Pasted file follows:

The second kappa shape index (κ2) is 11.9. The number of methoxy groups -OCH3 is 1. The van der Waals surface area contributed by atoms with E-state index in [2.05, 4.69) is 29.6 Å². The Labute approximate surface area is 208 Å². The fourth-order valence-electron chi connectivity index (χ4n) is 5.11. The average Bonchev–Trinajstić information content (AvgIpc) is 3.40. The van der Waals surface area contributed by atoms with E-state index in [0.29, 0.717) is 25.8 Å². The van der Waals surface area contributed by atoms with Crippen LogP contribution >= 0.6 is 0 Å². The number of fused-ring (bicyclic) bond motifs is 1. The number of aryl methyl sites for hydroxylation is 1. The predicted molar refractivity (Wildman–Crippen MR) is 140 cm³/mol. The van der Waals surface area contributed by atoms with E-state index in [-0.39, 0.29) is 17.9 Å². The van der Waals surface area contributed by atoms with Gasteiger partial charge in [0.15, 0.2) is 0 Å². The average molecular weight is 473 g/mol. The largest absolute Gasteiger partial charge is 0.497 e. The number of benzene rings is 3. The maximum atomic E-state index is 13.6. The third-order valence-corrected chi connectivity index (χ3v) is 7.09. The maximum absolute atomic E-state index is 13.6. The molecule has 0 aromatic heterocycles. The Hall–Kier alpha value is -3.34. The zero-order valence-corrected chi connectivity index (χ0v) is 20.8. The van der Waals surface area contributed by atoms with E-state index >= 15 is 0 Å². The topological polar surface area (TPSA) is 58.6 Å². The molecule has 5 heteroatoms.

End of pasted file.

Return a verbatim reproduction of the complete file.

The second kappa shape index (κ2) is 11.9. The number of methoxy groups -OCH3 is 1. The van der Waals surface area contributed by atoms with E-state index in [2.05, 4.69) is 29.6 Å². The Labute approximate surface area is 208 Å². The fourth-order valence-electron chi connectivity index (χ4n) is 5.11. The average Bonchev–Trinajstić information content (AvgIpc) is 3.40. The van der Waals surface area contributed by atoms with E-state index in [0.29, 0.717) is 25.8 Å². The van der Waals surface area contributed by atoms with Crippen LogP contribution >= 0.6 is 0 Å². The number of fused-ring (bicyclic) bond motifs is 1. The number of aryl methyl sites for hydroxylation is 1. The predicted molar refractivity (Wildman–Crippen MR) is 140 cm³/mol. The van der Waals surface area contributed by atoms with E-state index in [-0.39, 0.29) is 17.9 Å². The van der Waals surface area contributed by atoms with Gasteiger partial charge in [0.15, 0.2) is 0 Å². The average molecular weight is 473 g/mol. The largest absolute Gasteiger partial charge is 0.497 e. The number of benzene rings is 3. The maximum atomic E-state index is 13.6. The third-order valence-corrected chi connectivity index (χ3v) is 7.09. The maximum absolute atomic E-state index is 13.6. The molecule has 0 aromatic heterocycles. The Hall–Kier alpha value is -3.34. The zero-order valence-corrected chi connectivity index (χ0v) is 20.8. The van der Waals surface area contributed by atoms with E-state index >= 15 is 0 Å². The topological polar surface area (TPSA) is 58.6 Å². The molecule has 5 heteroatoms.